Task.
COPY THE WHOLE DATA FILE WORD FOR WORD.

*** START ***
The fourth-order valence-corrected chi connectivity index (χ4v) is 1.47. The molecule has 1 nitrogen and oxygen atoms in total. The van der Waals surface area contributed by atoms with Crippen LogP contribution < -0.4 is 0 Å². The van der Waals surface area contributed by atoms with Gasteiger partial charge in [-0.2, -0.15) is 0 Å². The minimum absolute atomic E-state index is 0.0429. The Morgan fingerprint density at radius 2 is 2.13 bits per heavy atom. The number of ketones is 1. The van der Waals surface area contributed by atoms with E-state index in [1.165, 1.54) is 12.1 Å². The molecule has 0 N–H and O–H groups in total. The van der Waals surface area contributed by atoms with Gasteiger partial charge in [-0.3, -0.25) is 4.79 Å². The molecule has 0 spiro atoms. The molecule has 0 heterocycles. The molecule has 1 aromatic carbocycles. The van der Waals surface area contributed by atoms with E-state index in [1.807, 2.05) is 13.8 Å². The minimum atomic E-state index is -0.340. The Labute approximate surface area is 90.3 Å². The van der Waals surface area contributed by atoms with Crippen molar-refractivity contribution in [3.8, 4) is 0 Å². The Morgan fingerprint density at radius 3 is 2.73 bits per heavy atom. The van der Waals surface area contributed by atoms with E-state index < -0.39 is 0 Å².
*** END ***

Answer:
The fourth-order valence-corrected chi connectivity index (χ4v) is 1.47. The molecule has 1 nitrogen and oxygen atoms in total. The van der Waals surface area contributed by atoms with Crippen LogP contribution < -0.4 is 0 Å². The van der Waals surface area contributed by atoms with Gasteiger partial charge in [-0.2, -0.15) is 0 Å². The minimum absolute atomic E-state index is 0.0429. The Morgan fingerprint density at radius 2 is 2.13 bits per heavy atom. The number of ketones is 1. The van der Waals surface area contributed by atoms with E-state index in [1.165, 1.54) is 12.1 Å². The molecule has 0 N–H and O–H groups in total. The van der Waals surface area contributed by atoms with Gasteiger partial charge in [-0.3, -0.25) is 4.79 Å². The molecule has 0 spiro atoms. The molecule has 0 heterocycles. The molecule has 1 aromatic carbocycles. The van der Waals surface area contributed by atoms with E-state index in [1.807, 2.05) is 13.8 Å². The minimum atomic E-state index is -0.340. The Labute approximate surface area is 90.3 Å². The van der Waals surface area contributed by atoms with Crippen molar-refractivity contribution in [3.8, 4) is 0 Å². The Morgan fingerprint density at radius 3 is 2.73 bits per heavy atom. The van der Waals surface area contributed by atoms with E-state index < -0.39 is 0 Å².